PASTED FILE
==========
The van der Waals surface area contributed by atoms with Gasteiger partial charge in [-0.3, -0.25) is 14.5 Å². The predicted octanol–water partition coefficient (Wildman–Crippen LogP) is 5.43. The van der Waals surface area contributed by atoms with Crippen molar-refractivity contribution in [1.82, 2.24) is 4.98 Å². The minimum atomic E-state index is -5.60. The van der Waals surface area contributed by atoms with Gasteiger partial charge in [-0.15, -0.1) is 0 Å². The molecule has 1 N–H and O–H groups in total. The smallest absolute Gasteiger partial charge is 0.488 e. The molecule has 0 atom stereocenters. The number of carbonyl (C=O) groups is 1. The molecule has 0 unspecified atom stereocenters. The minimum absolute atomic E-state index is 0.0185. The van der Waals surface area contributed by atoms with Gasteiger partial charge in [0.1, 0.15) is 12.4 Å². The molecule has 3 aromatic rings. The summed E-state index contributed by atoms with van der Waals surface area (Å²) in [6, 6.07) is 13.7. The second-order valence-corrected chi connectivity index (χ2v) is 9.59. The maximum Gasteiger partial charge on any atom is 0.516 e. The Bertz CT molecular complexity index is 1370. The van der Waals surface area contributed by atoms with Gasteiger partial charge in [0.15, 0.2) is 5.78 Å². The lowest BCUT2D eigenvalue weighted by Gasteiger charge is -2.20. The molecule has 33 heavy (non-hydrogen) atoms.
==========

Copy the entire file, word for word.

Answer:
The van der Waals surface area contributed by atoms with Gasteiger partial charge in [-0.3, -0.25) is 14.5 Å². The predicted octanol–water partition coefficient (Wildman–Crippen LogP) is 5.43. The van der Waals surface area contributed by atoms with Crippen molar-refractivity contribution in [1.82, 2.24) is 4.98 Å². The minimum atomic E-state index is -5.60. The van der Waals surface area contributed by atoms with Gasteiger partial charge in [-0.15, -0.1) is 0 Å². The molecule has 1 N–H and O–H groups in total. The smallest absolute Gasteiger partial charge is 0.488 e. The molecule has 0 atom stereocenters. The number of carbonyl (C=O) groups is 1. The molecule has 0 unspecified atom stereocenters. The minimum absolute atomic E-state index is 0.0185. The van der Waals surface area contributed by atoms with Gasteiger partial charge in [0.1, 0.15) is 12.4 Å². The molecule has 3 aromatic rings. The summed E-state index contributed by atoms with van der Waals surface area (Å²) in [6, 6.07) is 13.7. The second-order valence-corrected chi connectivity index (χ2v) is 9.59. The maximum Gasteiger partial charge on any atom is 0.516 e. The Bertz CT molecular complexity index is 1370. The van der Waals surface area contributed by atoms with Gasteiger partial charge in [0.15, 0.2) is 5.78 Å². The lowest BCUT2D eigenvalue weighted by Gasteiger charge is -2.20. The molecule has 33 heavy (non-hydrogen) atoms.